BY RORY CROSBIE DIRECTOR AND CHARTERED BUILDING SURVEYOR
Assessments of physical damage to land and buildings in the greater Christchurch area due to earthquakes have almost been completed. Whilst complex insurance claims have yet to be settled, those claims for settlement offers which have been made and accepted are now moving forward to the re-build and repair stage.
The extent of the damage and value of each claim obviously varies, but as a rule damage with a repair value of under $100,000 has been, or is being, assessed by EQC whereas anything over this $100,000 threshold has been assessed by the insurance companies themselves. The volume of damaged properties required to be assessed and the complexity of issues required to be considered has, in some cases, resulted in the preparation of scope of works/repair proposals which are inadequate. If these inadequate scopes are implemented, the potential for below standard building work increases. This would leave all parties involved – assessors, Project Management Officers (PMO’s), designers, builders and property owners – open to potential future liability.
Constructing a new building, or repairing an existing one can be a complex process and most building owners are unaware that they are responsible for ensuring that any works done to their building comply with the New Zealand Building Code (which forms part of the regulations in the Building Act 2004). It is critical, if you are a building owner that work on your building is carried out in accordance with the Code. Building work must be done to this standard to protect current and future owners.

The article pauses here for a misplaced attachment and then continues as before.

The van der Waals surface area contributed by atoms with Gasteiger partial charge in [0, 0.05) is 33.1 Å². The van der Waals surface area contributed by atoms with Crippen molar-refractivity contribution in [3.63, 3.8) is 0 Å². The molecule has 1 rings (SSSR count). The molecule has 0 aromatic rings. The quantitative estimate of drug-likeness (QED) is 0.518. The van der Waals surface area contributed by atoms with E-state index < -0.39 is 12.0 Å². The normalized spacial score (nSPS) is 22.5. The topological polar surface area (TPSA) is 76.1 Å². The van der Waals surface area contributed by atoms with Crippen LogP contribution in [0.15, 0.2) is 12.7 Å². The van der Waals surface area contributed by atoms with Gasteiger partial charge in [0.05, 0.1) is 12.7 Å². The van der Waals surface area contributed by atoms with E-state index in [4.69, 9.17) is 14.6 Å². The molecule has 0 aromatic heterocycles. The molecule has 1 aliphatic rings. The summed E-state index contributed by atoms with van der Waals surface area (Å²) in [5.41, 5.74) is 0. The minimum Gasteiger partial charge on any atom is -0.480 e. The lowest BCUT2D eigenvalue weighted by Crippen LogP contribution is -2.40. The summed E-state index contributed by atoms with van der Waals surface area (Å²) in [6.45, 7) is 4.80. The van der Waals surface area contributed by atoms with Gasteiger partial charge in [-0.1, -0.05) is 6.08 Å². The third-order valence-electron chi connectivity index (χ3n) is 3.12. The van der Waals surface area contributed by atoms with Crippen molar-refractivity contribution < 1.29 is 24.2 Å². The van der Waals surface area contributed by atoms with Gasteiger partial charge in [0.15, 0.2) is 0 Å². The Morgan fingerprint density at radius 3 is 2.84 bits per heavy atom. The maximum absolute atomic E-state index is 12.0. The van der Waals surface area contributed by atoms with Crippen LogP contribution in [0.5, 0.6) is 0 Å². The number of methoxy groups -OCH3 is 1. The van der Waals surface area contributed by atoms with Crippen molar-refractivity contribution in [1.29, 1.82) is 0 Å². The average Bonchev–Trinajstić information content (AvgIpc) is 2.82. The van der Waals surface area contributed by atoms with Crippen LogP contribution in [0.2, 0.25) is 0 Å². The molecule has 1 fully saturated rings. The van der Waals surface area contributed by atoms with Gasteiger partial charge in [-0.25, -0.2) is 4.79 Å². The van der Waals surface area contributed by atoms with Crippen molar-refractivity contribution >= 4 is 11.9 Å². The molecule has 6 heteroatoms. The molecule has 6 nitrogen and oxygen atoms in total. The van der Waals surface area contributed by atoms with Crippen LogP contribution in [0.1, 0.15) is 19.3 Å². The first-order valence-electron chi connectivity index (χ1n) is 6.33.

Those tasked with completing damage assessments, repair scopes and repairs must understand and consider the implications of the above requirements. The Building Act sets out rules and duties for building owners and managers. Section 17 of the Act requires that all building work whether building consent is required or not, complies with the Building Code.
The Ministry of Business Innovation and Employment (MBIE) has prepared a guideline for property, building and home owners in Canterbury, titled “Rebuild with Confidence”. The MBIE booklet gives an overview of the repair/rebuild process and is available at www.dbh.govt.nz.
The repair of earthquake damaged buildings is very similar to the repair of water damaged buildings, the process is detailed, difficult and time consuming with the attendant cost implications. It is essential for building owners to comply with the requirements of the Building Code and to obtain a Building Consent. The Council are promoting the use of Section 112 of the Building Act as a way of speeding up the consent process. This approach, in our view, is not in the interests of building owners.
The Building Amendment Act 2013, yet to receive assent, includes provisions which will further protect consumers including mandatory written contracts for residential building work over $30,000. While this legislation is welcomed, owners of earthquake damaged buildings are currently wondering whether they will be exposed as a result of poorly executed Canterbury earthquake repairs. Time will tell if the errors of the past, which arose from poor design and construction decisions, are currently being repeated and whether a new era of leaky and creaky buildings will emerge?